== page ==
For instance, if you like an illustration used in your infographic, consider using it as the hero illustration in a motion graphic or short-form animated video (such as a GIF). Moreover, you can reuse icons and data visualizations in conference or boardroom presentations. And, you can repurpose charts for your annual report. In this way, even a single infographic design can be a repository of resources for future projects. 

The infographic is alive and well. Further, it’s evolved into a slew of essential visual content types that we interact with on a daily basis. So whether you’re working with an infographic design agency or an internal team, ensure that they know how to make an infographic that’s not just beautiful, but optimized for your goals. Then use all the strategies outlined above to drive marketing and internal comms success.

8 Project Management Infographics

Casting your net in the realm of project management may be a bit overwhelming for some– especially when you’re not exactly sure where to start if you’re a newbie. Regardless, always learning more will put you ahead of the crowd and make the logistics of it all less difficult. Sometimes a great project management infographic is exactly what’s needed.

I’ve compiled 8 project management infographics from various sources on the net that can be helpful in your efforts to boosting your project management knowledge.

1.Outsourcing is becoming the new normal – what you need to know to minimize miscommunication :

This project management infographic provides a list of 20 topics that all Project Managers should address to avoid running into any obstacles. This list is broken down by people, process and technology.

2.Get back to the basics! Project management can be dated back to the build of the Giza Pyramids and the Colosseum :

It’s always good to know how far we’ve come and where we’ve come from. This infographic on the evolution of project management compares the 2000s to 2017 advancements of project management.

3. By 2020, 16 million new project management roles will be created :

If you’re working towards becoming a project manager, this infographic lists 8 key values that are essential for project managers overseeing a team. If you are already a project manager, do you possess these qualities?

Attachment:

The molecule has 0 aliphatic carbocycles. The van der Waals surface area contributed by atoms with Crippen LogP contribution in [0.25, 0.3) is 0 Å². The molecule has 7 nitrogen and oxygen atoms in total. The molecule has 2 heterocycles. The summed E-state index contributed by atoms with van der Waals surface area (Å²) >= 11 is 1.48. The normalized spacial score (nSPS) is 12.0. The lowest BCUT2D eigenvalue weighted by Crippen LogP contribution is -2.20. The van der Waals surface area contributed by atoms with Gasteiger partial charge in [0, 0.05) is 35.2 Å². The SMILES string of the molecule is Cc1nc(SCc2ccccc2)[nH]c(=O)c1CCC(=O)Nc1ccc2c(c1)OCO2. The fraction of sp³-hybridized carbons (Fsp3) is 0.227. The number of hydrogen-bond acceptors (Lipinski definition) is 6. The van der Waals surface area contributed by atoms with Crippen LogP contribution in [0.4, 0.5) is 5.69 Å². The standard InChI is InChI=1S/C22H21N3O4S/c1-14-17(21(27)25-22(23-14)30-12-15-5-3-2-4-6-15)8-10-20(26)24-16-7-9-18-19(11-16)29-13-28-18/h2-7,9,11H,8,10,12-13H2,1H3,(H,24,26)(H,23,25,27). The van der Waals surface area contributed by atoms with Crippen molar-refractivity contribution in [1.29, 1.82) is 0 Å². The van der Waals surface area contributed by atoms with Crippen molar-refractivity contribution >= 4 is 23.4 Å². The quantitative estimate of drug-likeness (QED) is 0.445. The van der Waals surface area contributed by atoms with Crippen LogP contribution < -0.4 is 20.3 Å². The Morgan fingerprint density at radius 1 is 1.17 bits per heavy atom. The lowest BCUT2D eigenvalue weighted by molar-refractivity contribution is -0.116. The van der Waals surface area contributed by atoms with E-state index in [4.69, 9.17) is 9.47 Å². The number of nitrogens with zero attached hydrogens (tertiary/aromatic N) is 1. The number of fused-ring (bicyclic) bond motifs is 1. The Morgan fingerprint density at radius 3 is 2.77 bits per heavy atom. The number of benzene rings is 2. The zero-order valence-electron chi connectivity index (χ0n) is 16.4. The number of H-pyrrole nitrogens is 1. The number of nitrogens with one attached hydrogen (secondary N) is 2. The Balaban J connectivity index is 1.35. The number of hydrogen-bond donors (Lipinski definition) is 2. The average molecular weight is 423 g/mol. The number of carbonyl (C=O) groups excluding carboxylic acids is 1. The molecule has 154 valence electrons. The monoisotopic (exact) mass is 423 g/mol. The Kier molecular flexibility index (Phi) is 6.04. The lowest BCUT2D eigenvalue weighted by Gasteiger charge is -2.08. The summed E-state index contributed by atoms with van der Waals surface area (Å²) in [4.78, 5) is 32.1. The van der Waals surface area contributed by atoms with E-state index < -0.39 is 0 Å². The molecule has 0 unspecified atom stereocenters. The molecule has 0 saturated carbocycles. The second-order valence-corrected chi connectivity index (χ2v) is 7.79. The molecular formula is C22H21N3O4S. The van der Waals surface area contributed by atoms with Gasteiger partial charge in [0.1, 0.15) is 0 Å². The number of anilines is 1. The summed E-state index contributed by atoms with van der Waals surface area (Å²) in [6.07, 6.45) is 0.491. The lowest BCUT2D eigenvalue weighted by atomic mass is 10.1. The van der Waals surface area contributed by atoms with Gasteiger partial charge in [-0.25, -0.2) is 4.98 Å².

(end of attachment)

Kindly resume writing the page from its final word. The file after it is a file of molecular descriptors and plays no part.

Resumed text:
4.10 project management best practices you should keep in your back pocket :

Get your project to run smoothly with these best practices. Simply being prepared with the knowledge of all methodologies may not be enough – being armed with these 10 common best practices from this project management infographic can make sure your project is successful all around.

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5.Terms you should keep at your desk :

In project management, there are countless terms and acronyms that are always tossed around the office and on-site. To remain on top of your game and in the know, check out this infographic and 13 key project management terms you should know.

6.Get more done with less with these key project management processes :

Have you ever been given the responsibility of an important project, but minimal resources to get it done right? It can get very overwhelming. Here are 8 key processes to help you get over that hurdle and aim for project success.

7.Avoid project failure by avoiding these 10 project planning pitfalls :

Project management requires a lot of planning and if the planning phase isn’t done correctly then the whole project is bound to be doomed. Inaccurate estimation is one of the top causes of this.

8.Wastes of project management you need to know to avoid :

This may vary based on the nature of the project but for many, overproduction can be a problem which involves those who shouldn’t be. This contributes to unrealistic planning, an increase in idle time and inaccurate documentation to name a few.